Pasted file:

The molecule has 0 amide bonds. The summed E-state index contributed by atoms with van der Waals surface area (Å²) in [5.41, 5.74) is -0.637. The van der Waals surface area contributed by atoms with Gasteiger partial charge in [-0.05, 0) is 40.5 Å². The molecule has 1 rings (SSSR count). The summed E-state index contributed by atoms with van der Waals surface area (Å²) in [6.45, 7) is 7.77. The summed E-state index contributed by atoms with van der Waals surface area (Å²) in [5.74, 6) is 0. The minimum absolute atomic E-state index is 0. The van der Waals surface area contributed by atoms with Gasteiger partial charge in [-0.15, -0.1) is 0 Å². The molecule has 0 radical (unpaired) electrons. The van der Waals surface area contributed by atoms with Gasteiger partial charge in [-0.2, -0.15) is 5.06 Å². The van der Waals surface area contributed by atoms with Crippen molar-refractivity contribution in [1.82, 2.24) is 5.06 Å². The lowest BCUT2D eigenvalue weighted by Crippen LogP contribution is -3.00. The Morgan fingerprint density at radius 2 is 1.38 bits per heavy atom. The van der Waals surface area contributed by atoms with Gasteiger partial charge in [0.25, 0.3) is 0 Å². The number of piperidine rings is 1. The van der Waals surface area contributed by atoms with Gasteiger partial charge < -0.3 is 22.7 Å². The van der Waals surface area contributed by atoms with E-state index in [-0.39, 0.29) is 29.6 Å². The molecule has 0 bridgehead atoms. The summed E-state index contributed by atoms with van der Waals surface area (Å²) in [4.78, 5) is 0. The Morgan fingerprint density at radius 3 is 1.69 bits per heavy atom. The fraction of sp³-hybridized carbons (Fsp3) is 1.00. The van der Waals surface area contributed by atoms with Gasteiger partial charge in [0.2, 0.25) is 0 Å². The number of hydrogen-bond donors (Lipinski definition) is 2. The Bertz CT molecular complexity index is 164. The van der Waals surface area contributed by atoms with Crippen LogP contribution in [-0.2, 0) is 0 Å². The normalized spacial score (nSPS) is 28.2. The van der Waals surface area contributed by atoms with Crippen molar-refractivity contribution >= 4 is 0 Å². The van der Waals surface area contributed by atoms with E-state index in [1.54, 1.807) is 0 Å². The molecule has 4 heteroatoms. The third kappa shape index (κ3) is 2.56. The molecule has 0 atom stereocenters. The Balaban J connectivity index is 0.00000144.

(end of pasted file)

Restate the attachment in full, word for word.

The molecule has 0 amide bonds. The summed E-state index contributed by atoms with van der Waals surface area (Å²) in [5.41, 5.74) is -0.637. The van der Waals surface area contributed by atoms with Gasteiger partial charge in [-0.05, 0) is 40.5 Å². The molecule has 1 rings (SSSR count). The summed E-state index contributed by atoms with van der Waals surface area (Å²) in [6.45, 7) is 7.77. The summed E-state index contributed by atoms with van der Waals surface area (Å²) in [5.74, 6) is 0. The minimum absolute atomic E-state index is 0. The van der Waals surface area contributed by atoms with Gasteiger partial charge in [-0.15, -0.1) is 0 Å². The molecule has 0 radical (unpaired) electrons. The van der Waals surface area contributed by atoms with Gasteiger partial charge in [-0.2, -0.15) is 5.06 Å². The van der Waals surface area contributed by atoms with Crippen molar-refractivity contribution in [1.82, 2.24) is 5.06 Å². The lowest BCUT2D eigenvalue weighted by Crippen LogP contribution is -3.00. The Morgan fingerprint density at radius 2 is 1.38 bits per heavy atom. The van der Waals surface area contributed by atoms with Gasteiger partial charge in [0.25, 0.3) is 0 Å². The number of piperidine rings is 1. The van der Waals surface area contributed by atoms with Gasteiger partial charge < -0.3 is 22.7 Å². The van der Waals surface area contributed by atoms with E-state index in [-0.39, 0.29) is 29.6 Å². The molecule has 0 bridgehead atoms. The summed E-state index contributed by atoms with van der Waals surface area (Å²) in [4.78, 5) is 0. The Morgan fingerprint density at radius 3 is 1.69 bits per heavy atom. The fraction of sp³-hybridized carbons (Fsp3) is 1.00. The van der Waals surface area contributed by atoms with Gasteiger partial charge in [0.2, 0.25) is 0 Å². The number of hydrogen-bond donors (Lipinski definition) is 2. The Bertz CT molecular complexity index is 164. The van der Waals surface area contributed by atoms with Crippen LogP contribution in [-0.2, 0) is 0 Å². The normalized spacial score (nSPS) is 28.2. The van der Waals surface area contributed by atoms with Crippen molar-refractivity contribution >= 4 is 0 Å². The van der Waals surface area contributed by atoms with E-state index in [1.54, 1.807) is 0 Å². The molecule has 4 heteroatoms. The third kappa shape index (κ3) is 2.56. The molecule has 0 atom stereocenters. The Balaban J connectivity index is 0.00000144.